Bedlam #4

Story by
Art by
Riley Rossmo
Colors by
Jean-Paul Csuka
Letters by
Kelly Tindall
Cover by
Image Comics

"Bedlam" #4 takes Nick Spencer and Riley Rossmo's philosophical crime procedural series from good to great. "Bedlam" #1-3 was a fine debut and introduction to Madder Red/Fillmore Press and the city of Bedlam, but they relied heavily -- perhaps overly much -- on the main character's charisma and Spencer's central concept of a reformed serial killer. In a change from previous issues, "Bedlam" #4 is driven more by action than characterization. Instead of getting weaker when the spotlight moves off Fillmore Press, "Bedlam" grows stronger and more satisfying.

Spencer opens with yet another body. This fresh murder turns out to be the key to the Detective Acevado's case, although at the beginning of the story, she still labors under the misapprehension that Press is the killer. The timeline is linear and simple, but the plotting has the grace and suspense of a classic mystery. In particular, Spencer and Rossmo do a great job in the scene where Acevado questions the nun, where they let the reader feel the connections coming together in Acevado's mind, but save the content of her deductions until the next scene. "Bedlam" #4 reveals that Eric, the killer, has deeper motivations and this is the piece of the puzzle that makes the picture on the box suddenly come into focus.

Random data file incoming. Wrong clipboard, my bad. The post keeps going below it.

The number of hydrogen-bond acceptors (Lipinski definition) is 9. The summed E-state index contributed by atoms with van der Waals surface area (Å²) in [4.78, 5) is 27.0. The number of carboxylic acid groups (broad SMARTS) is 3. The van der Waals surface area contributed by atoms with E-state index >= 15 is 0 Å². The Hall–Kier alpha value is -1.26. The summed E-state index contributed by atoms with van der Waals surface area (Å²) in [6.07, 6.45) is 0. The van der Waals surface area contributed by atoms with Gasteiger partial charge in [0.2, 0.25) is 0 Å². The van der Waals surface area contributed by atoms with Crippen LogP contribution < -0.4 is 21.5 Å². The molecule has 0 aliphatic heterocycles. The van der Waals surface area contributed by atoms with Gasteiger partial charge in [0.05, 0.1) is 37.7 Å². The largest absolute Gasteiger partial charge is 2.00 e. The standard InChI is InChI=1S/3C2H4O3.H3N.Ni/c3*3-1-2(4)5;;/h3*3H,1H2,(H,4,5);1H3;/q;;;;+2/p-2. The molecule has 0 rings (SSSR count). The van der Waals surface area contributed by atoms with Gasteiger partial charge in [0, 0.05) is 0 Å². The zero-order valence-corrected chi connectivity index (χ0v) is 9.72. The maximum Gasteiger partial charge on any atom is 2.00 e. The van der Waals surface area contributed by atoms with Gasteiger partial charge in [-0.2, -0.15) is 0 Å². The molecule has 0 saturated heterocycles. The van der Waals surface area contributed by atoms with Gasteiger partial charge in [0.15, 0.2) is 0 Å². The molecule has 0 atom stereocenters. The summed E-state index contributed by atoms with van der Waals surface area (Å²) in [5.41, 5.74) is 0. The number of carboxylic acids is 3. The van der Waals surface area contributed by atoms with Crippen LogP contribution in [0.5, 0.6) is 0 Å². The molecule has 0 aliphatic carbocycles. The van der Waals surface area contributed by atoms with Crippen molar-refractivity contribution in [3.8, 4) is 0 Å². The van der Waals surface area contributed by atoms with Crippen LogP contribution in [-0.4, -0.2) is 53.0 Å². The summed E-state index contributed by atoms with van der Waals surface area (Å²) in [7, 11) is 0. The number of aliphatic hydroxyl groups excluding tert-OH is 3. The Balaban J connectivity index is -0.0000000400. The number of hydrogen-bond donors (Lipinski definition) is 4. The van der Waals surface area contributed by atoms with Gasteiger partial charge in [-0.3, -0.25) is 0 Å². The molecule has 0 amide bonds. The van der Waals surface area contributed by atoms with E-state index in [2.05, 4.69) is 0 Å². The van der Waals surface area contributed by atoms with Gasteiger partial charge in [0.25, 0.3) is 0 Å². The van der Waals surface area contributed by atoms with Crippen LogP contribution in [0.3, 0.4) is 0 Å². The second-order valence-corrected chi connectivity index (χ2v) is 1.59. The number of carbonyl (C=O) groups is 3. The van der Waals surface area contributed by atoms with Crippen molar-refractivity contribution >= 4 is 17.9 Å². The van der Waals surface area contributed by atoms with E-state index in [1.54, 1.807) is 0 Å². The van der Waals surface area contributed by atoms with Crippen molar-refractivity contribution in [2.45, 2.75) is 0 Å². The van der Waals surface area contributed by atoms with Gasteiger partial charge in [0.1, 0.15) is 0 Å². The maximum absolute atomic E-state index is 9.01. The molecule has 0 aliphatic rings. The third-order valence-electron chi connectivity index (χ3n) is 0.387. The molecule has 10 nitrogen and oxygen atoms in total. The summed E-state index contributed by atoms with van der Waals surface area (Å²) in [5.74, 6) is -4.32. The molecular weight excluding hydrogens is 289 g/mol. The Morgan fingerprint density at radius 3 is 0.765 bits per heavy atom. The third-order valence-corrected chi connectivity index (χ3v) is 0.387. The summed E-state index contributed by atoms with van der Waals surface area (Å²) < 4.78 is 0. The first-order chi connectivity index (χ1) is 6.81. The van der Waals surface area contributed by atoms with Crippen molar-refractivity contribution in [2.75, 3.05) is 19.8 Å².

Madder Red has been widely and aptly compared to The Joker, and correspondingly, the city of Bedlam also has a Batman-like superhero vigilante who works together with the police. More than once in "Bedlam" #4, I was reminded of Joss Whedon's "Dr. Horrible" or the animated movies "Despicable Me" and "Megamind." Although "Bedlam" is much darker, the underlying subversive (and funny) dynamic is the same: the un-athletic, socially-awkward, big-brained geek or nerd as the villainous protagonist facing a muscle-bound, goonish jock as the superheroic antagonist. The First has his heart in the right place, but he is also hilariously reliant on his fists.

In "Bedlam" #4, Rossmo is careful to emphasize this contrast in brains vs. muscle. Part of the subversive delight of "Bedlam" #4 is how Press is barely socially functional, but he proves that he has the chops "to help." A horizontal panel mid-issue places the svelte figure of Fillmore Press closer to Detective Acevado than the six-pack chest, biceps and caped costume of The First, perhaps foreshadowing the future alliance between Press and the police, in which he might prove to be more valuable than his old antagonist.

Despite all the twisted murders, the more I re-read "Bedlam: #4, the funnier it is. Press remains disturbingly sympathetic and likable. His speech patterns and his dynamic with other characters are still sources of comic gold, like when Press yells "Two to One! Tiebreaker! That clinches it!" Spencer's humor shows itself in other ways, too. When Acevado says matter-of-factly, "They're at the part I'm not legally allowed to witness," I hear Spencer's cynical wit.

Czuka's colors enhance the dark mood of "Bedlam" #4, especially in the scene in which he uses sickly contrasting purple and yellows to reinforce the alarm and nightmare-like urgency of a policeman's yelling face mirrored in The First's shiny helmet. Rossmo's near-silent closing sequence for "Bedlam" #4 is a soft cliffhanger, since Spencer has already revealed what happens. However, another detail about the killer's access to victims and Rossmo's slow pacing make this segment the creepiest part of "Bedlam" #4.

In the introductory arc for "Bedlam," Fillmore Press has yet to make contact with other killers in his newly-rehabilitated state, and the moment that he meets Eric, and perhaps sees his old self Madder Red in Eric's eyes, is the part of the denouement that I'm looking forward to the most.

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